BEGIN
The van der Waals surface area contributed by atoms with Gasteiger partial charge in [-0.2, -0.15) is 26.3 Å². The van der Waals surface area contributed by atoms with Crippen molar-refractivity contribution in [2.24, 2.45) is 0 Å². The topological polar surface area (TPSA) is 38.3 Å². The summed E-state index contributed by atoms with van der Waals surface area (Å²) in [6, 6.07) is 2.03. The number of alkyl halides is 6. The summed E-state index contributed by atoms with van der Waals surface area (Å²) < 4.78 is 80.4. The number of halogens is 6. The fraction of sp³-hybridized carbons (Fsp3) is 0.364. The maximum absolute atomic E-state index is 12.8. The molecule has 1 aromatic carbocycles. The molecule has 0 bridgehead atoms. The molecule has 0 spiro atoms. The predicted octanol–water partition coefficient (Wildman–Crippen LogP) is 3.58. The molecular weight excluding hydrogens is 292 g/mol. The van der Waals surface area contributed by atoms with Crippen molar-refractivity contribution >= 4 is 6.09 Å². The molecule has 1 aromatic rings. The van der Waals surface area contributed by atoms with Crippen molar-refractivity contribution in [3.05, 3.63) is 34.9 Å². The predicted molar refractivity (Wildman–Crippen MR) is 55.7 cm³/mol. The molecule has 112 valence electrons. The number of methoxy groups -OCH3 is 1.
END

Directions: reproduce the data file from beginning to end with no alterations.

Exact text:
The van der Waals surface area contributed by atoms with Gasteiger partial charge in [-0.2, -0.15) is 26.3 Å². The van der Waals surface area contributed by atoms with Crippen molar-refractivity contribution in [2.24, 2.45) is 0 Å². The topological polar surface area (TPSA) is 38.3 Å². The summed E-state index contributed by atoms with van der Waals surface area (Å²) in [6, 6.07) is 2.03. The number of alkyl halides is 6. The summed E-state index contributed by atoms with van der Waals surface area (Å²) < 4.78 is 80.4. The number of halogens is 6. The fraction of sp³-hybridized carbons (Fsp3) is 0.364. The maximum absolute atomic E-state index is 12.8. The molecule has 1 aromatic carbocycles. The molecule has 0 bridgehead atoms. The molecule has 0 spiro atoms. The predicted octanol–water partition coefficient (Wildman–Crippen LogP) is 3.58. The molecular weight excluding hydrogens is 292 g/mol. The van der Waals surface area contributed by atoms with Crippen molar-refractivity contribution >= 4 is 6.09 Å². The molecule has 1 aromatic rings. The van der Waals surface area contributed by atoms with Crippen molar-refractivity contribution in [3.05, 3.63) is 34.9 Å². The predicted molar refractivity (Wildman–Crippen MR) is 55.7 cm³/mol. The molecule has 112 valence electrons. The number of methoxy groups -OCH3 is 1.